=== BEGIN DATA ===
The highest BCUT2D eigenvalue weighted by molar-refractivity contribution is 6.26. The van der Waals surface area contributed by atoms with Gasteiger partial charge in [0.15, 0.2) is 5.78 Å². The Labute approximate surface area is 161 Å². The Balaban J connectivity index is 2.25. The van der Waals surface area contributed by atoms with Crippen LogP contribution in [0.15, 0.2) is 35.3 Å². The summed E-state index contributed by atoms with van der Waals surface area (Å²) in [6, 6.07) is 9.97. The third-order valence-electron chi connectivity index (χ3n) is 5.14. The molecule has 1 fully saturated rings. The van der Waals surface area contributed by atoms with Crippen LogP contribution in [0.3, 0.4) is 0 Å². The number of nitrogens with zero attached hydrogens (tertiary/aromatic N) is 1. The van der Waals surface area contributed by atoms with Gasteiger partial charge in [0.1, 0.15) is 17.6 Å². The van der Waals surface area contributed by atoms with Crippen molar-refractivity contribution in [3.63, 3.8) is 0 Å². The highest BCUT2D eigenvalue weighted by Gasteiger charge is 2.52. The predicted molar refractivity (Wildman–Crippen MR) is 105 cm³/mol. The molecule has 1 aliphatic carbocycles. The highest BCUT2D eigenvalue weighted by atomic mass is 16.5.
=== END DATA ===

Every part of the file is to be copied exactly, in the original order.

The highest BCUT2D eigenvalue weighted by molar-refractivity contribution is 6.26. The van der Waals surface area contributed by atoms with Gasteiger partial charge in [0.15, 0.2) is 5.78 Å². The Labute approximate surface area is 161 Å². The Balaban J connectivity index is 2.25. The van der Waals surface area contributed by atoms with Crippen LogP contribution in [0.15, 0.2) is 35.3 Å². The summed E-state index contributed by atoms with van der Waals surface area (Å²) in [6, 6.07) is 9.97. The third-order valence-electron chi connectivity index (χ3n) is 5.14. The molecule has 1 fully saturated rings. The van der Waals surface area contributed by atoms with Crippen LogP contribution in [0.3, 0.4) is 0 Å². The number of nitrogens with zero attached hydrogens (tertiary/aromatic N) is 1. The van der Waals surface area contributed by atoms with Gasteiger partial charge in [0.1, 0.15) is 17.6 Å². The van der Waals surface area contributed by atoms with Crippen molar-refractivity contribution in [3.63, 3.8) is 0 Å². The highest BCUT2D eigenvalue weighted by Gasteiger charge is 2.52. The predicted molar refractivity (Wildman–Crippen MR) is 105 cm³/mol. The molecule has 1 aliphatic carbocycles. The highest BCUT2D eigenvalue weighted by atomic mass is 16.5.